• Tristan attempted to barter for Luka's life, but all the Master wanted was for Tristan to break his oaths as a paladin and devotee of St. Othric--which Tristan could not bring himself to do. Seeing the catastrophe unfolding before his eyes, Kylic fled back down the stairs, out of the castle, and ran toward the party's carriage. Tristan considered running as well, leaving Luka to his fate, but ultimately it was in his nature to stand against the darkness even at the cost of his own life. Tristan made one last valiant attempt at slaying the master, but he too fell before the count's rending claws. 
  • Both Luka and Tristan had moments of lucidity as the horror that is the Master remade them in his own image. Through a blood-red haze they saw the Master bending toward them, they could feel a rush of anguish and pleasure as the vampire feasted upon their blood. When they regained consciousness they were no longer men of valor and conviction; they were now accursed creatures of the midnight hour bent to the will of a greater evil.
The Spoils:
  • XP - Kylic receives 1000 XP

* * *

  • This turned out to be an action-packed session that was a roller coaster of hit points lost and gained, more death saves than any one session has ever called for, and the tragic death of Krevborna's two longest-lived and much-beloved player characters. As much as I'll miss having Luka and Tristan in the game, that's where the choices led and where the dice fell. 
  • For much of the session it felt like the players were doing a "speed run" to the final boss; they pushed hard and fast in their exploration, focusing on finding and fighting the Master. Unfortunately, that had repercussions. Luka's attack on the woman in white did a good job of taking her out quickly--but ambushing her actually removed a potential ally for the party who knew the ins and outs of the castle and the Master's various weaknesses. 
  • Similarly, the rush to the clock tower left much of the castle unexplored; there were a number of things to be discovered that hinted at better tactics or points of leverage, but they went unseen. At one point Kylic had the idea that the clock tower's mechanisms were connected to the Master's invasion of Krevborna from the nightmarish realm of his origin--this wasn't correct, but he was on the right track that the clock tower did have a purpose that the party could use to their favor.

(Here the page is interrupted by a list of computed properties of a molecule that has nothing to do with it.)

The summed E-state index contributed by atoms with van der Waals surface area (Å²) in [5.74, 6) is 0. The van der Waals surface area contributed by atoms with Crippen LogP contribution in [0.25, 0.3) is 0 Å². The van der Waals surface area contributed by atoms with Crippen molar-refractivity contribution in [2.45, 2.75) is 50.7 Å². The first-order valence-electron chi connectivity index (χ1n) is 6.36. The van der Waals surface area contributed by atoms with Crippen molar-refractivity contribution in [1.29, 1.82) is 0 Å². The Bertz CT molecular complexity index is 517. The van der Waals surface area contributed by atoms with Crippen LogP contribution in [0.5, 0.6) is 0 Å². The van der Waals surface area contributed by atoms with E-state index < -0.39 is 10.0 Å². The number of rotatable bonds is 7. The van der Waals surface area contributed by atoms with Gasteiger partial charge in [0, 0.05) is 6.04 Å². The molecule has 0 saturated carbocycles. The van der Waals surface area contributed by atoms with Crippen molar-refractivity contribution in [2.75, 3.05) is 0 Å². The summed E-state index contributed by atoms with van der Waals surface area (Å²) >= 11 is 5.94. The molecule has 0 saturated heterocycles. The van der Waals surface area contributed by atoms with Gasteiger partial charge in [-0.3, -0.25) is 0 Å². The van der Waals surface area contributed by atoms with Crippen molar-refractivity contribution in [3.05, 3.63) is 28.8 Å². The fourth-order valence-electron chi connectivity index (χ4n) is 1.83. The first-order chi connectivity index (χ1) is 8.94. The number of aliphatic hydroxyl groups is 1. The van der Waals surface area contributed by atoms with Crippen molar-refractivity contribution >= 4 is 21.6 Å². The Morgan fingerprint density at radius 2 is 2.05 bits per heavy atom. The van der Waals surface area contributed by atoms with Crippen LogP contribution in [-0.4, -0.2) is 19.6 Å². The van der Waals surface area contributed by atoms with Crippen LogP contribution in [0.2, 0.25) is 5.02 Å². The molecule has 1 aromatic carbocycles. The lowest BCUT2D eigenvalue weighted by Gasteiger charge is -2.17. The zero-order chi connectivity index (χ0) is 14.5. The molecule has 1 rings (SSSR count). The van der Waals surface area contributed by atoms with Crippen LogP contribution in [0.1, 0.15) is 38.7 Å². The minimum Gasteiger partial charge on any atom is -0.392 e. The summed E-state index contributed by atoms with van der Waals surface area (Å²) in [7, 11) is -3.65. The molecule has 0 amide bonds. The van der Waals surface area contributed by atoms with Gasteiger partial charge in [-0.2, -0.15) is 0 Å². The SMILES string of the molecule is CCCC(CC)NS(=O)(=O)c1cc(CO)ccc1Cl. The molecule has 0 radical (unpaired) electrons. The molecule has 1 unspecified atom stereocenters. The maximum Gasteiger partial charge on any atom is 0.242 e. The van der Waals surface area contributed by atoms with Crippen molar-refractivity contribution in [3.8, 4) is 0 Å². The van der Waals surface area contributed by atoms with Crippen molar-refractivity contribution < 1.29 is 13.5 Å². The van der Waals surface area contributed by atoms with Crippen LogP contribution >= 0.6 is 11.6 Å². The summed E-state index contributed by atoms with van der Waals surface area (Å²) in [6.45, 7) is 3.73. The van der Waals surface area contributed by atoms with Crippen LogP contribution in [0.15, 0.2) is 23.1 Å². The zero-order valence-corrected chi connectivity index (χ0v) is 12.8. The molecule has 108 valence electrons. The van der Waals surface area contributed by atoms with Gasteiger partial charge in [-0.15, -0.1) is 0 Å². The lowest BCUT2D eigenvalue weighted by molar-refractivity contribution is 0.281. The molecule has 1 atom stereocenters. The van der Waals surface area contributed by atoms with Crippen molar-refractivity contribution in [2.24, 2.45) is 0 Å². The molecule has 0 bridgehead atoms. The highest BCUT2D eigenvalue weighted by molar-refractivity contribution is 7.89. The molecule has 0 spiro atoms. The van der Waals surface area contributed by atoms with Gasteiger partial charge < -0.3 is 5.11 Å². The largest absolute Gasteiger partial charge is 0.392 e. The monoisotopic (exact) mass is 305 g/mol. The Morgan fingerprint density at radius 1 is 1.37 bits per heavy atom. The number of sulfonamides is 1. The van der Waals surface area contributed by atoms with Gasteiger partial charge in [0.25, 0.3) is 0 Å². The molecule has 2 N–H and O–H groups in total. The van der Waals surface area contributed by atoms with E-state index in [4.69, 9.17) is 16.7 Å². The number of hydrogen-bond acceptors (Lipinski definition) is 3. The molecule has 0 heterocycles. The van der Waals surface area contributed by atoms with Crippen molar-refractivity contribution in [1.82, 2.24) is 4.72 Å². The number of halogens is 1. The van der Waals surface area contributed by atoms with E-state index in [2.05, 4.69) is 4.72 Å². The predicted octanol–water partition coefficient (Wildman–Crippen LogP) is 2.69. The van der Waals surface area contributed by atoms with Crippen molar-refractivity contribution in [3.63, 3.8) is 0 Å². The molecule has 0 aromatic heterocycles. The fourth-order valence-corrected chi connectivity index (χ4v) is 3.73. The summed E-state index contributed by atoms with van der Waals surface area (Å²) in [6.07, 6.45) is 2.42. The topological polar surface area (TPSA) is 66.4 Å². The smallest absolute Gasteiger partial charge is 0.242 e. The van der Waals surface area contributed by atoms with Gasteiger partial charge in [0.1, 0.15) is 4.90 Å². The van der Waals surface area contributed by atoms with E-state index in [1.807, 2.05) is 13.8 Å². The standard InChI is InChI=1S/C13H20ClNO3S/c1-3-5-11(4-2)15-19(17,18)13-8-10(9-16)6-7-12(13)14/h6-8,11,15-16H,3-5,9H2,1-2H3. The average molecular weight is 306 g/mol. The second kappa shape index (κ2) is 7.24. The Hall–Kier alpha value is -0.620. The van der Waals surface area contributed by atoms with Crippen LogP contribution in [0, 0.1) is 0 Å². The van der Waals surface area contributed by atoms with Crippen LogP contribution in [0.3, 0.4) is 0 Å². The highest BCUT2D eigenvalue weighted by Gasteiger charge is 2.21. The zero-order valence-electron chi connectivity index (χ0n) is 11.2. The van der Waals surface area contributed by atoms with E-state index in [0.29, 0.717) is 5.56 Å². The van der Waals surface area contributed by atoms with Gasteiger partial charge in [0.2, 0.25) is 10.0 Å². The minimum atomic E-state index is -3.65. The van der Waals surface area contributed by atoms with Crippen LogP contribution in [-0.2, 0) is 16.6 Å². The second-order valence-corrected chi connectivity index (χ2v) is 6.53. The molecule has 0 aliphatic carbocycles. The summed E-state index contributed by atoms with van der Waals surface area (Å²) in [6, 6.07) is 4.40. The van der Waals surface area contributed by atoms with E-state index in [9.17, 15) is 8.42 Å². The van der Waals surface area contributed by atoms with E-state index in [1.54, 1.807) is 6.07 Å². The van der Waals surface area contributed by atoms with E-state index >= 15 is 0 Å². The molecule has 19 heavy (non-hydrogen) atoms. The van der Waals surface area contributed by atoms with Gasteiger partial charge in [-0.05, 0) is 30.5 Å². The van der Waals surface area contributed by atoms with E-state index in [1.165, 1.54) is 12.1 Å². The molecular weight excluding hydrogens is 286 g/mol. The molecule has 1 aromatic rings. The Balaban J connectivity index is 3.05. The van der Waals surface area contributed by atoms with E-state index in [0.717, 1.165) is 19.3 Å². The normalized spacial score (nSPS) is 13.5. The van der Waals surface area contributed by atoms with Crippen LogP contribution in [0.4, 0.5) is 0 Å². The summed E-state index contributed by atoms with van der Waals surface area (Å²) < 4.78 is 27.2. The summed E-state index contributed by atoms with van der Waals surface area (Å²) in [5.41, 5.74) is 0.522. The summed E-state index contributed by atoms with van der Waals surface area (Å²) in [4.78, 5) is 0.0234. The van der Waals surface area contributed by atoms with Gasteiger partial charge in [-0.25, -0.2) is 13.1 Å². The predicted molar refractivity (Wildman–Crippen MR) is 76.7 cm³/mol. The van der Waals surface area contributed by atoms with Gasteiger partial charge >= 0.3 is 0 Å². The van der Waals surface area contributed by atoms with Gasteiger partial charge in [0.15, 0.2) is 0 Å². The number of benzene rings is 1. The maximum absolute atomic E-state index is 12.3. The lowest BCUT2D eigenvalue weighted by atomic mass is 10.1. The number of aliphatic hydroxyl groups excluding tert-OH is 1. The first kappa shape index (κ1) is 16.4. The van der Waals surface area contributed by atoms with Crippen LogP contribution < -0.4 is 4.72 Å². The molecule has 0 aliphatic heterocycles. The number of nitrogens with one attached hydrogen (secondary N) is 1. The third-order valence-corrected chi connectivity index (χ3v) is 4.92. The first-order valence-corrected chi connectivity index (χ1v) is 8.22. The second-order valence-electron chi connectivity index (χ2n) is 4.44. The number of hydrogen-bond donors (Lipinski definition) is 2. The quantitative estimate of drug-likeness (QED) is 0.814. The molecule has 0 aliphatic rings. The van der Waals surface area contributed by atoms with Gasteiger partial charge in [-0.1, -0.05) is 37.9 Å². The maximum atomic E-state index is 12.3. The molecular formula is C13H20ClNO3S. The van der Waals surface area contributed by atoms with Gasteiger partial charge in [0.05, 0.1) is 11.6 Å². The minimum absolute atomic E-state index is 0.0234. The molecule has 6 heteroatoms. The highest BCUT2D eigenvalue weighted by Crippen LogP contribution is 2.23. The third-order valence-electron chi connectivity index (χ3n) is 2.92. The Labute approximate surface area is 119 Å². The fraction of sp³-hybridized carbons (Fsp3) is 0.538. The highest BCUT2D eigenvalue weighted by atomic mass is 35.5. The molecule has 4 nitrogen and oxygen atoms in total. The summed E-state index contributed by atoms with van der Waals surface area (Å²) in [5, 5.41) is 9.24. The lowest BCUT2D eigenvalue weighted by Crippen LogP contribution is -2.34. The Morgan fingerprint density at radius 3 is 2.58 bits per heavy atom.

• Of course, in any game with dice it's also going to come down to where the bones fall. The Master was tough opposition, but not insurmountable. What did tip the scales in his favor was that I rolled two critical hits against Luka and one against Tristan, which turned the tide greatly in his favor since the party was running low on healing resources. Conversely, some of the characters were faced with bad luck on their rolls--such as Kylic's spell attacks.
  • I was on the edge of my seat during the battle against the Master, that roiling feeling present in the belly as everything fell apart for the characters, and the next day I was fairly bummed out about their dooms. All this means, of course, that the players were doing their jobs and created characters worthy of emotional investment.

Friday, February 17, 2017

Pyrads, the Keepers of the Flame

Pyrads are fey maidens who tend the sacred bonfires that are said to be the fey's source of endless rebirth and immortality. As long as such bonfires remain lit, the fey host will always return to soulless life after death. It is the duty of the pyrads to feed, nurture, and protect the bonfires to which they are bound. 

A pyrad's demeanor changes with the season. In the spring and summer, they are wild and frivolous, dancing and frolicking amidst the flames of their bonfires. In the autumn and winter they grow solemn and vicious as the flames of their fires gutter and weaken.

Medium fey, chaotic neutral
Armor Class 13; Hit Points 22 (5d8); Speed 30ft.
STR 10 (+0) DEX 16 (+3) CON 11 (+0) 
INT 14 (+2WIS 15 (+2) CHA 18 (+4)
Skills Perception +4, Stealth +5; Senses darkvision 60ft
Perception 14; languages Ignan, Sylvan; Challenge 2 (450 XP)
Innate Spellcasting. The pyrad's innate spellcasting ability is Charisma (spell save DC 14). The pyrad can innately cast the following spells, requiring no material components:
At will: produce flame
3/day each: faerie fire, thunderwave
1/day each: resistance, heat metal, flame blade
Magic Resistance. The pyrad has advantage on saving throws
against spells and other magical effects.
Speak with Beasts and Plants. The pyrad can communicate
with beasts and plants as if they shared a language.
Leaping Ember. Once on her turn, the pyrad can use 10 feet of her
movement to step magically into one bonfire within her
reach and emerge from a second bonfire within 60 feet of
the first fire, appearing in an unoccupied space within 5 feet of '
the second fire. Both bonfires must be large or bigger.
Flame Blade. Melee Spell Attack: +6 to hit reach 5 ft., one target. Hit
10 fire damage
Fey Charm. The pyrad targets one humanoid or beast that she
can see within 30 feet of her. If the target can see the pyrad, it
must succeed on a DC 14 Wisdom saving throw or be magically
charmed. The charmed creature regards the pyrad as a trusted
friend to be heeded and protected. Although the target isn't
under the pyrad's control, it takes the pyrad's requests or
actions in the most favorable way it can.

Each time the pyrad or its allies do anything harmful to the target, it can repeat the saving throw, ending the effect on itself on a success. Otherwise, the effect lasts 24 hours or until the pyrad dies, is on a different plane of existence from the target, or ends the effect as a bonus action. If a target 's saving throw is successful, the target is immune to the pyrad's Fey Charm for the next 24 hours.